And really one wishes they had.
Not only do staffers turn on candidates in this book, but candidates turn on staffers. At times you get the impression people were wearing wires. But the overwhelming fact the book communicates is that our candidates for president are emotionally volatile, extreme personalities. They spend a lot of time being enraged. They don’t trust those around them. They desperately want power and want to be celebrated, but they don’t know what they want to do with power beyond wield it, and they seem incapable of reflection about why they need to be admired. Most seriously, they show little interest in, or even awareness of, the central crises of their time.
Hillary Clinton, made wild by her snake-bit campaign, has temper tantrums, fires staffers, weeps, rehires them. “Let’s talk turkey,” she says to one. “Let’s talk ham. Let’s talk tortillas.” She considered her husband’s administration “soft.” Her presidential operation would be staffed by the “hardheaded and hard boiled” who “embraced her conception of politics as total war.” When she won the New Hampshire primary, she declared in a victory speech, “I come tonight with a very, very full heart. . . . I listened to you, and in the process I found my own voice.” Minutes later, with a “puffed out chest,” she high-fives her staffers and explains her victory: “I get really tough when people f— with me.” When offered the vice presidential nomination, she is ambivalent. “I’ve already done that job,” she told her pollster, Mark Penn. She had already been vice president, in her husband’s presidency.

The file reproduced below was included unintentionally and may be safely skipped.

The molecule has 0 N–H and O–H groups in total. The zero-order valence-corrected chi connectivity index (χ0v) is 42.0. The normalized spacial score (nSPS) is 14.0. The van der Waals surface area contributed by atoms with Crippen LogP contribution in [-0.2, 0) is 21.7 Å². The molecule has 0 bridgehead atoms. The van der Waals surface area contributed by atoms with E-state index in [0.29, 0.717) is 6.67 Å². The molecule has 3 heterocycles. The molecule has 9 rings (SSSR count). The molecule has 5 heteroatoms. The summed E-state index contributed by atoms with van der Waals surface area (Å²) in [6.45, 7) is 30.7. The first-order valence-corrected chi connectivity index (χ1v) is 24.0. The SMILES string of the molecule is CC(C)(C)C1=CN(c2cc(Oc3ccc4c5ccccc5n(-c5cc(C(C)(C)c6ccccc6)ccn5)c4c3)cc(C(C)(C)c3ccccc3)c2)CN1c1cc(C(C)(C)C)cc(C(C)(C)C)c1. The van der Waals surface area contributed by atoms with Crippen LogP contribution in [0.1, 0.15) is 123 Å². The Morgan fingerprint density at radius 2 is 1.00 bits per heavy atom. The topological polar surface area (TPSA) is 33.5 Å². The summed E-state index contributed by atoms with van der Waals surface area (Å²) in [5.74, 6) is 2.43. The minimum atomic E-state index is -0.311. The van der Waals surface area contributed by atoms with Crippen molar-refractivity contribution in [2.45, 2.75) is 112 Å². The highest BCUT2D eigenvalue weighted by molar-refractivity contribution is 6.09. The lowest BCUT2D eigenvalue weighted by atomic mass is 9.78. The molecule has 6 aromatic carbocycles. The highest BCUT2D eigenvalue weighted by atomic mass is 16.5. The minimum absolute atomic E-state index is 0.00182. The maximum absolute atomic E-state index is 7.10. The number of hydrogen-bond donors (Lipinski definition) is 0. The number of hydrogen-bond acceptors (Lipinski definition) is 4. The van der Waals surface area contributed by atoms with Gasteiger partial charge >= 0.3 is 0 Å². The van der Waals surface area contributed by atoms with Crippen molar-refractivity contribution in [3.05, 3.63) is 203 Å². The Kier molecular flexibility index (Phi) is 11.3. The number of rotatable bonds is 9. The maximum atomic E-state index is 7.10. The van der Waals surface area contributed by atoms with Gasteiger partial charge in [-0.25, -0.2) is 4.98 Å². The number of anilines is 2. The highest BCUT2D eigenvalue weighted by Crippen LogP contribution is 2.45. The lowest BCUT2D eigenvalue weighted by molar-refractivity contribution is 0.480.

John McCain, too, is extreme. At one point he screams 12 f-words in a 13-word sentence. He is speaking to his wife. In a key pre-2008 planning session, everything is discussed—operations, organization, budgets, office space, proposed logo and state-by-state strategy—everything except the meaning or purpose of Mr. McCain’s run. He presides looking “vaguely bored,” his detachment “striking but not entirely unusual.” During the financial crash, he boldly suspends his campaign and calls for a White House meeting with the leadership of both parties. When called on to speak, he has, actually, nothing to say. In the harried days after Sarah Palin is chosen, she turns to a McCain aide with an urgent question: “My brand is hair up, isn’t it?” During debate prep, Mrs. Palin shuts down, “chin on her chest, arms folded, eyes cast to the floor . . . lost in what those around her described as a kind of catatonic stupor.” Mr. McCain’s four top aides hold a conference call to discuss whether she is “mentally unstable.”